Overnight may make you man and wife
Shugfoot Rainey, besides being saddled with a name that only Mammy Yokum could envy, is aging rather poorly. Actually, since he owns many Texas tea pumping petrol platforms, his financial status is well within Metropolitan's actuary tables. But this crocked near-corpse has issues. He no longer loves his live-in shrew, the worn out waitress Linda. He wants some fresh flesh in the form of his niece (?) Jonelle, otherwise known as "Babydoll." This bitchy Betsy Wetsy left her miserable mark on the small southwestern town she escaped from five years earlier. She wooed and wounded the local police chief. She rebuffed a portly swamp swine that now sells moonshine made of muskrat mash. And when the mottled old man simply ups and kicks the slop jar, she will inherit his festering fortune without ever once having to "fluff" his pillows. But there is one thing standing in her way, besides being as dense as a dead donkey and constantly under sexual assault. Turns out that five years of personal humiliation for a homestead have made Linda, Shug's discontented concubine, his legally binding Common Law Wife. And unless this stupid stripper can find a way of removing those marital rights, Babydoll is destined to be the punchline for all future gold diggers in training.
Meanwhile, over at the Peckinpaw place, there's a whole other May to December dilemma going on. Seems almost upon his autumn years Albert has up and married Jennie, a rather antiquated looking twenty year old. Problem is, she is not completely comfortable with this whole child bride thing. She especially hates Al's afternoon "naps," which consist of the two of them playing bedpost pocket pool. In reality, Jennie would rather fondle the fetlocks of stable man/boy Mario, the kind of readily available, slow-witted beefcake the agricultural community is overrun with. So while my prissy pony and her ready to ride jockey make monkey noises in the manger, angry Al schemes to imprison and then inter the devious duo into their own family field plots. Jennie has other plans, though. Give her a nominal nest egg and some of Mario's manly manipulations, and she's ready to cut bait and cut out. But just like everything else on the Peckinpaw Plantation, the best laid plans of vice and sin are thwarted by incompetence and heart palpitations. It's up to a local loose lady named Lulu to teach everyone a lesson in the fine art of freedom through fornication, especially the jittery Jennie: Wife/Child.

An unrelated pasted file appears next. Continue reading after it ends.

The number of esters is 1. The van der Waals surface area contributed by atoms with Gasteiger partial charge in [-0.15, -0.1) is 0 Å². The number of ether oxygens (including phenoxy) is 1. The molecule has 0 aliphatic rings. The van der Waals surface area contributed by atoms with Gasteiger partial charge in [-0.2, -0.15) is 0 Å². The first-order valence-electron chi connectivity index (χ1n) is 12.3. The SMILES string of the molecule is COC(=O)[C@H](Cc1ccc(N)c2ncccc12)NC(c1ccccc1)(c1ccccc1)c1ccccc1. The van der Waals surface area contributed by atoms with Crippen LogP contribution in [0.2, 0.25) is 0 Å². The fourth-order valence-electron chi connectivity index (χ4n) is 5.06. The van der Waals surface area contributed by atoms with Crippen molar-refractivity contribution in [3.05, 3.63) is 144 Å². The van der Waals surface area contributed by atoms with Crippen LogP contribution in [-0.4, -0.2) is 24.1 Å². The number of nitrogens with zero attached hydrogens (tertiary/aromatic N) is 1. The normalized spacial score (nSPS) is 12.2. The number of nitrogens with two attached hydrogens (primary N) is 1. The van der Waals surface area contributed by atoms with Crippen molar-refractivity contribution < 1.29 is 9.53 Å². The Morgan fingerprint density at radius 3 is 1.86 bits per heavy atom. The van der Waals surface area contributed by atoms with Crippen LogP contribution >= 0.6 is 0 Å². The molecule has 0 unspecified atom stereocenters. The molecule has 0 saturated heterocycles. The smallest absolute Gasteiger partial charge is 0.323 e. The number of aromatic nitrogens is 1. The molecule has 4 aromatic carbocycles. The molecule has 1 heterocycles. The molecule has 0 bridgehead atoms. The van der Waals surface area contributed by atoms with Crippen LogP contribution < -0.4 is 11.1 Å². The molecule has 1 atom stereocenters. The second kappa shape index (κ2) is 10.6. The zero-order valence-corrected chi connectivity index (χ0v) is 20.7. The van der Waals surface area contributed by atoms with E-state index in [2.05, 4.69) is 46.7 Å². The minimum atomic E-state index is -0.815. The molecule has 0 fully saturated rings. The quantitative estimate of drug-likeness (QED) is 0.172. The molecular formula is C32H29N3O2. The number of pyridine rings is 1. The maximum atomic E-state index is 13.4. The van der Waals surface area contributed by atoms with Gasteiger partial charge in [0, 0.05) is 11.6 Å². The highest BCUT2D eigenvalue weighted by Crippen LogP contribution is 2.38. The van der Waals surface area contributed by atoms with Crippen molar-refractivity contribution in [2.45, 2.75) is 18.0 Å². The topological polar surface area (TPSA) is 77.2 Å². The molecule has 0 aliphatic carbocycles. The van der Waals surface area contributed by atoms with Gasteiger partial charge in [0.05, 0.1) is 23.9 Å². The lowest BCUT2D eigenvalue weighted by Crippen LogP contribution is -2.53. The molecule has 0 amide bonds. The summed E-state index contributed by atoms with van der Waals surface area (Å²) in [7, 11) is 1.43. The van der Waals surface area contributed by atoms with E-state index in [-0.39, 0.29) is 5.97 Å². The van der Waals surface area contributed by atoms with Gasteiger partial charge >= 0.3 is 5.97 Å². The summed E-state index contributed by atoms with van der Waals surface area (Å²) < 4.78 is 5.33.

Get ready to meet the most mean-spirited, ornery as an abused mule Miss ever to lie and cheat her way to a few dozens bullets in the backbone. Jonelle, duplicitous center of Common Law Wife, is one ticked off traveling tartlet. Like Rosa Moline mixed with a mudbug, this livid longshorewomen in an ill-fitting corset makes David Lynch's Angriest Dog in the World seem genuinely jovial by comparison. In the litany of firebrand babes, she's Nero's Rome, Mrs. O'Leary's Chicago, and Andre Rison's Atlanta love nest all rolled into one. Refer to her as Madam seX. Call her The Bad Really Gone to Seed. But make no mistake—this is one exotic dancer who would sooner boogie on your grave than in your lap. And why shouldn't she be—she's actually two totally different actresses essaying the same role for the sake of a motion picture mongrel. One of the wild revelations we experience watching Common Law Wife is that it is one great big cinematic Certs, offering two totally divergent, separately made movies melded into one off the wall offering. Director Larry "The Eye Creature" Buchanan originally set out to make a quagmire saga about moonshiners and water moccasins. He even called it Swamp Rose. Well, along came the backers with a far more salacious title and exploitable idea—common law marriage and an old man's incestual lust for his slutty kinfolk—and somehow, like a rude Reeses, they managed to get marsh into their malefactors and visa versa. You can tell where the footage fluctuates; Larry B. shot his sputum in color and it is poorly turned monochrome here. And yet, it doesn't distract from enjoying this kitchen sink meets kinescope high drama. Thanks to the two brazen baby dolls, there is a gratifyingly cruel and cranky core to this awkward amalgamation.